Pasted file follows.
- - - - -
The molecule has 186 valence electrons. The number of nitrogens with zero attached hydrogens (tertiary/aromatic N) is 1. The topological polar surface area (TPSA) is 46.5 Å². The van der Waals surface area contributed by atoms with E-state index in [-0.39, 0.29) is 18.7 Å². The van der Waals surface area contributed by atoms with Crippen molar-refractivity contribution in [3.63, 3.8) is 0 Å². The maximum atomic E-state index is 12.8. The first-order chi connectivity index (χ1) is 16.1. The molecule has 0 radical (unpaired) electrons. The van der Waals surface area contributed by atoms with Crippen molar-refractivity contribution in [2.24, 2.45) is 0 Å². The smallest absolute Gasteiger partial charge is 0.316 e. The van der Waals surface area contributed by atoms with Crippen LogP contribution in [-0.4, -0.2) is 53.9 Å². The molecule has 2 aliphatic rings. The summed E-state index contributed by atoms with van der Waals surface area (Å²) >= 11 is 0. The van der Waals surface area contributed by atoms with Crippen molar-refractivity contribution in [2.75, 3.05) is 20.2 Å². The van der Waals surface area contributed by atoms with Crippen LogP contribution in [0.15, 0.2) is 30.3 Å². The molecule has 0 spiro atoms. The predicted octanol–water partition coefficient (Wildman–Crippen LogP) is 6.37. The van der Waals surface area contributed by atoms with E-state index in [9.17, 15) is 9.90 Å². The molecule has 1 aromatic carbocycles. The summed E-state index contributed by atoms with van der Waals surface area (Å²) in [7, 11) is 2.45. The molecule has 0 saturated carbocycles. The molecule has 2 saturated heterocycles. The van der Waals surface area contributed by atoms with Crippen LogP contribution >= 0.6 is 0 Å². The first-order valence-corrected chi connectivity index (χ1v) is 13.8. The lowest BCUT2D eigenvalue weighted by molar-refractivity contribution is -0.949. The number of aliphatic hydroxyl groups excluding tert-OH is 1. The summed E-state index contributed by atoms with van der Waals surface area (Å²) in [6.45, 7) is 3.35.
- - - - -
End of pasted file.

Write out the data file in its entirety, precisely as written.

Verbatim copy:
The molecule has 186 valence electrons. The number of nitrogens with zero attached hydrogens (tertiary/aromatic N) is 1. The topological polar surface area (TPSA) is 46.5 Å². The van der Waals surface area contributed by atoms with E-state index in [-0.39, 0.29) is 18.7 Å². The van der Waals surface area contributed by atoms with Crippen molar-refractivity contribution in [3.63, 3.8) is 0 Å². The maximum atomic E-state index is 12.8. The first-order chi connectivity index (χ1) is 16.1. The molecule has 0 radical (unpaired) electrons. The van der Waals surface area contributed by atoms with Crippen molar-refractivity contribution in [2.24, 2.45) is 0 Å². The smallest absolute Gasteiger partial charge is 0.316 e. The van der Waals surface area contributed by atoms with Crippen LogP contribution in [-0.4, -0.2) is 53.9 Å². The molecule has 2 aliphatic rings. The summed E-state index contributed by atoms with van der Waals surface area (Å²) >= 11 is 0. The van der Waals surface area contributed by atoms with Crippen molar-refractivity contribution in [2.75, 3.05) is 20.2 Å². The van der Waals surface area contributed by atoms with Crippen LogP contribution in [0.15, 0.2) is 30.3 Å². The molecule has 0 spiro atoms. The predicted octanol–water partition coefficient (Wildman–Crippen LogP) is 6.37. The van der Waals surface area contributed by atoms with E-state index in [9.17, 15) is 9.90 Å². The molecule has 1 aromatic carbocycles. The summed E-state index contributed by atoms with van der Waals surface area (Å²) in [7, 11) is 2.45. The molecule has 0 saturated carbocycles. The molecule has 2 saturated heterocycles. The van der Waals surface area contributed by atoms with Crippen LogP contribution >= 0.6 is 0 Å². The first-order valence-corrected chi connectivity index (χ1v) is 13.8. The lowest BCUT2D eigenvalue weighted by molar-refractivity contribution is -0.949. The number of aliphatic hydroxyl groups excluding tert-OH is 1. The summed E-state index contributed by atoms with van der Waals surface area (Å²) in [6.45, 7) is 3.35.